|Pupils are taught in mixed ability groups in Years 7-9. In Year 7 there is a nurture group for the SEN pupils to help ease their transition into life within the college. In Year 7, pupils have two 50 minute lessons, in Year 8 they have one 50 min lesson and in Year 9 they have 1.5 lessons over two weeks.|
|Year 7||Year 8||Year 9|
|Unit 1||Using Computers Safely.||Understanding Networks.||Cryptography and Cyber Security|
|Unit 2||E-Safety.||Programming techniques using Code.org.||Programming techniques through Python I|
|Unit 3||Computing Theory.||Understanding of Graphics – Album Cover||Programming techniques through Python II|
|Unit 5||HTML and website development||Spreadsheets Modelling||Database Development|
|Unit 6||Programming techniques and flow charts through MS Logo||Introduction to Digital Video – Music Video||Technology of the future|
GCSE Computer Science
GCSE Exam Board: OCR (J277)
Contact: Mr Fegan
At Key Stage 4, the pupils can undertake study for a single award GCSE in computer science. Computer science is a practical subject where pupils can apply the knowledge and skills learned in the classroom to real-world problems. It is an intensely creative subject that involves invention and excitement.
Choosing GCSE computer science will be the perfect preparation for pupils who want to go on to study computer science A Level and beyond. The qualification will also provide a good grounding for other subject areas that require computational thinking and analytical skills such as Mathematics and the Sciences (especially Physics). Due to the challenging nature of the course, pupils who are predicted to achieve a 7-9 grade in Mathematics would be most suitable, however hard work and a passion will not exclude you from the course.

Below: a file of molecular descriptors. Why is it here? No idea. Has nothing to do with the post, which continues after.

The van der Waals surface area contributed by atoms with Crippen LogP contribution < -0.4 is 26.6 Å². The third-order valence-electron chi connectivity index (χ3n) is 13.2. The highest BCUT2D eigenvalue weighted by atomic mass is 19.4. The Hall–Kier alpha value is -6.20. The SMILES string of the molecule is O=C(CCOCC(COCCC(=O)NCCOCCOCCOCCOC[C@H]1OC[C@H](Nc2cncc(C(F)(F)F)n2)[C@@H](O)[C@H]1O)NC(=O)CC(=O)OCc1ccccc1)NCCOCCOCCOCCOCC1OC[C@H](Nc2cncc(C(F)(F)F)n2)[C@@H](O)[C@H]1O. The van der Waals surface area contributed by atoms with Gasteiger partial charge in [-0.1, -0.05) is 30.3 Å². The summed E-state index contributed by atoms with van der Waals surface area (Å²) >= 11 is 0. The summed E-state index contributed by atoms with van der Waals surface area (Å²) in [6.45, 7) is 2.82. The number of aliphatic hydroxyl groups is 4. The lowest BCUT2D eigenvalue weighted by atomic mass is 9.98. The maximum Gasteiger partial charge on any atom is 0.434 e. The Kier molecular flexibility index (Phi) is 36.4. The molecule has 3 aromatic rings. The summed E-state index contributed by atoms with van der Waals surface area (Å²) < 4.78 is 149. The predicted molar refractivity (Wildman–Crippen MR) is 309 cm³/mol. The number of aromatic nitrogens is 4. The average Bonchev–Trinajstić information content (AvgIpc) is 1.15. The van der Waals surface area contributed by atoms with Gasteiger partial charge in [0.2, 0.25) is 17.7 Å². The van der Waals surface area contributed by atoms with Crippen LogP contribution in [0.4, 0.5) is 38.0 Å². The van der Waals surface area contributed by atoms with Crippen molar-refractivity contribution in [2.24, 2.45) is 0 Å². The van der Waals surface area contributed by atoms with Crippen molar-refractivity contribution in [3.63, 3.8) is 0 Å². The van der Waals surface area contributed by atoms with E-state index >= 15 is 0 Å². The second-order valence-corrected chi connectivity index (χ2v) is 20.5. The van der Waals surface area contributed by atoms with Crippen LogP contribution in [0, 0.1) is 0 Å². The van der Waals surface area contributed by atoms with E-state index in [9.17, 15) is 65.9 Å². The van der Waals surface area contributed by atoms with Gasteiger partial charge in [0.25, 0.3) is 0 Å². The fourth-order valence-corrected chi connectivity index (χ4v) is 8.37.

The GCSE covers two units of work:
Practical Programming Project
All pupils must be given the opportunity to undertake a programming task(s), either to a specification or to solve a problem (or problems), during their course of study. Pupils may draw on some of the content in both components when engaged in Practical Programming.
Units 1 and 2 are both assessed through a 1 hour 30 minute examination paper set and marked by OCR and are both worth 50% each of the final GCSE grade. The exam papers have a mixture of short and long-answer questions. Unit 2 is divided into two sections, section A and section B. Section A is worth 50 marks, and assesses students’ knowledge and understanding of concepts of Computer Science. Section B is worth 30 marks and assesses students’ Practical Programming skills and their ability to design, write, test and refine programs.